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Public companies will soon be able to use Reg A+
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Category: Regulation A, Regulation A+, SEC, IPO

Public companies will soon be able to use Reg A+

05.31.18

When President Trump signed the Economic Growth, Regulatory Relief, and Consumer Protection Act (the “Growth Act”) in late May, most of the attention was focused on the benefits to regional banks as a result of the easing of certain restrictions previously imposed by Dodd-Frank and the Consumer Protection Act of 2010.

However, there is also a section dedicated to a significant change in Regulation A of the Securities Act of 1933, as amended, that affects companies that already file public, periodic reports with the SEC.

That section, Section 508 of the Growth Act, entitled “Improving Access to Capital” has two key provisions:

  • Section 508(1) directs the Securities and Exchange Commission (the “SEC”) to amend Regulation A to allow reporting companies to use Regulation A.
  • Section 508(2) directs the SEC to amend Regulation A to allow reporting companies to satisfy their reporting obligations under Regulation A through their pre-existing reporting obligations.

In short, once the SEC carries out Congress’ mandate in the Growth Act, public companies will be able to use Regulation A to raise capital. Previously, only private companies and non-reporting issuers could use Regulation A, although a bill in Congress, The Regulation A+ Improvement Act (HR 4263), would increase the cap to $75 million.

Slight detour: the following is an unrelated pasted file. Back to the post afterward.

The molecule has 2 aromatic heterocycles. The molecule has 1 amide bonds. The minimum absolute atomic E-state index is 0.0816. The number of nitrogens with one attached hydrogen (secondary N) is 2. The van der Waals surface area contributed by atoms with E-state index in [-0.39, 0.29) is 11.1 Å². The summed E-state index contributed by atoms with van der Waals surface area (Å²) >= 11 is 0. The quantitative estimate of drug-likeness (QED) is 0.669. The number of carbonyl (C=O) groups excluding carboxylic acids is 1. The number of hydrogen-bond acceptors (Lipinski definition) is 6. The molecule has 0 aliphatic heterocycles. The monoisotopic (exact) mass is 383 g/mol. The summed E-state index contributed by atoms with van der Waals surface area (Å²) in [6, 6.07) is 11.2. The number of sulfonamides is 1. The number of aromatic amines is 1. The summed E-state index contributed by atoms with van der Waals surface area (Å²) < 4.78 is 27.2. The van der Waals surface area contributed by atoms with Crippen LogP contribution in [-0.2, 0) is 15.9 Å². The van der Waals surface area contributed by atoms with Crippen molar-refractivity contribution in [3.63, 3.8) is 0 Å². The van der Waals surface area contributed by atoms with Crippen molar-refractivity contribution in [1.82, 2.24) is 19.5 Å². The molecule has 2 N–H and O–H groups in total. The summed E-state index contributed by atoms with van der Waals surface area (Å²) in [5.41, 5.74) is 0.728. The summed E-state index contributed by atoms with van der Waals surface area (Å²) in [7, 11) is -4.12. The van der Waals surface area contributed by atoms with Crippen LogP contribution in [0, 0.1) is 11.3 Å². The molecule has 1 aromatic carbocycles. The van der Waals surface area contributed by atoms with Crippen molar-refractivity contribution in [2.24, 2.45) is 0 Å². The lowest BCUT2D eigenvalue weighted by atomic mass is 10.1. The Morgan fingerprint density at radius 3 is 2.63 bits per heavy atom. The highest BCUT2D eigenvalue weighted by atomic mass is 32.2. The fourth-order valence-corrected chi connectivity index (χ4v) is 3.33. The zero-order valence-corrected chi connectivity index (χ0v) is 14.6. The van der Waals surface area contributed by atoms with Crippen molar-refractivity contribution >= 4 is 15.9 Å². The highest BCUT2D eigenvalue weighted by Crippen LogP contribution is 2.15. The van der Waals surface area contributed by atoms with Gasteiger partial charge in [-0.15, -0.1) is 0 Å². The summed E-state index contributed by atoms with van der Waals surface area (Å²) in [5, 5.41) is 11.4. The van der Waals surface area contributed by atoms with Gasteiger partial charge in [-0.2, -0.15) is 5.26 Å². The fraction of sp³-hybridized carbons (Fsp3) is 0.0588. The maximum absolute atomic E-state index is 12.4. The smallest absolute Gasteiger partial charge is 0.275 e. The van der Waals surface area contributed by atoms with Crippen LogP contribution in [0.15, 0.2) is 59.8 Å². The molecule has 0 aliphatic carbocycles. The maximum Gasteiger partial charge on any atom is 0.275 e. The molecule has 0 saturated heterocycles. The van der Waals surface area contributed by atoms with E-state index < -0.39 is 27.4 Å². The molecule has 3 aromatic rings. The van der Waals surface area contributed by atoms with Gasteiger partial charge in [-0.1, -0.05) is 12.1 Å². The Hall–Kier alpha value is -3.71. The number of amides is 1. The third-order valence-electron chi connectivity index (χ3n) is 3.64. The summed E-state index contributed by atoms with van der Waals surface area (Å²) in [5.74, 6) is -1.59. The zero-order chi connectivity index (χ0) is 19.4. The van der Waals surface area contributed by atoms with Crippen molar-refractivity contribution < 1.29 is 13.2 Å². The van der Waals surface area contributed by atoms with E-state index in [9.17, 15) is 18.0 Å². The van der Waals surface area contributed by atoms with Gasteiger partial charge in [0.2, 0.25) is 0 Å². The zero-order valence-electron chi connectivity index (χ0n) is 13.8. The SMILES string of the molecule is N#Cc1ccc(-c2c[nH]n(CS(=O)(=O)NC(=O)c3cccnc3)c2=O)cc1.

The benefits of Regulation A, even to an existing public company, are numerous. Some examples: companies using Regulation A can “test the waters” with the public prior to launching an offer in earnest, the SEC generally reviews Regulation A filings faster than other public company filings, and in the case of Tier 2 offerings, Regulation A preempts state blue sky registrations.

Regulation A does have some downsides, chiefly that an issuer can only raise up to $50 million in a 12-month period using Regulation A.

As a result, while public companies that are eligible to use Form S-3 for securities offerings will likely still find that form more expeditious, for companies that are not S-3 eligible (i.e., smaller public companies with a market capitalization under $75 million, companies that have been public less than a year and companies that have missed a filing deadline required for Form S-3 eligibility), this change to Regulation A will represent an attractive option for raising capital from the public.



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